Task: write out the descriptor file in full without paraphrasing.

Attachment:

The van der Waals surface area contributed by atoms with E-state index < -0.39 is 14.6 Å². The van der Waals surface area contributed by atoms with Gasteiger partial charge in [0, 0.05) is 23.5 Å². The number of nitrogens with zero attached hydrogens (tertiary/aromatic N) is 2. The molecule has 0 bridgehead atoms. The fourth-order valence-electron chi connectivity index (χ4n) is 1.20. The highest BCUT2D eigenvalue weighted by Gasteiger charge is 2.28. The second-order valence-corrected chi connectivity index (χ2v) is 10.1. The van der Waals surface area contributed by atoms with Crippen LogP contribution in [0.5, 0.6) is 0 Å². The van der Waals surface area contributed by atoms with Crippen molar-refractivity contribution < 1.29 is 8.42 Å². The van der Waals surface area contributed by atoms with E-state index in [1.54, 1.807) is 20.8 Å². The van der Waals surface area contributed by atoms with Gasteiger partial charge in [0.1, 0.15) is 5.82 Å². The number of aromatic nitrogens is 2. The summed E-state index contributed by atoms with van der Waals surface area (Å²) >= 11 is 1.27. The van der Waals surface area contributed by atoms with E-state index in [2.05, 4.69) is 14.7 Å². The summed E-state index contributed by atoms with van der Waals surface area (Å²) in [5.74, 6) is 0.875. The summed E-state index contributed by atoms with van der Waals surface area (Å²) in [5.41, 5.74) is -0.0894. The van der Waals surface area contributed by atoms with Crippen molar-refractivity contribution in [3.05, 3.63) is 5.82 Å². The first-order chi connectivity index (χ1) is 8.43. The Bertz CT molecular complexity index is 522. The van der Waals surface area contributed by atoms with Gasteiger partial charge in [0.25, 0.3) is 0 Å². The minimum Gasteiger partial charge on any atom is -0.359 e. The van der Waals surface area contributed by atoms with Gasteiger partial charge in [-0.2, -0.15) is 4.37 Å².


The van der Waals surface area contributed by atoms with E-state index < -0.39 is 14.6 Å². The van der Waals surface area contributed by atoms with Gasteiger partial charge in [0, 0.05) is 23.5 Å². The number of nitrogens with zero attached hydrogens (tertiary/aromatic N) is 2. The molecule has 0 bridgehead atoms. The fourth-order valence-electron chi connectivity index (χ4n) is 1.20. The highest BCUT2D eigenvalue weighted by Gasteiger charge is 2.28. The second-order valence-corrected chi connectivity index (χ2v) is 10.1. The van der Waals surface area contributed by atoms with Crippen LogP contribution in [0.5, 0.6) is 0 Å². The van der Waals surface area contributed by atoms with Crippen molar-refractivity contribution < 1.29 is 8.42 Å². The van der Waals surface area contributed by atoms with E-state index in [1.54, 1.807) is 20.8 Å². The van der Waals surface area contributed by atoms with Gasteiger partial charge in [0.1, 0.15) is 5.82 Å². The number of aromatic nitrogens is 2. The summed E-state index contributed by atoms with van der Waals surface area (Å²) >= 11 is 1.27. The van der Waals surface area contributed by atoms with E-state index in [2.05, 4.69) is 14.7 Å². The summed E-state index contributed by atoms with van der Waals surface area (Å²) in [5.74, 6) is 0.875. The summed E-state index contributed by atoms with van der Waals surface area (Å²) in [5.41, 5.74) is -0.0894. The van der Waals surface area contributed by atoms with Crippen molar-refractivity contribution in [3.05, 3.63) is 5.82 Å². The first-order chi connectivity index (χ1) is 8.43. The Bertz CT molecular complexity index is 522. The van der Waals surface area contributed by atoms with Gasteiger partial charge in [0.25, 0.3) is 0 Å². The minimum Gasteiger partial charge on any atom is -0.359 e. The van der Waals surface area contributed by atoms with Gasteiger partial charge in [-0.2, -0.15) is 4.37 Å².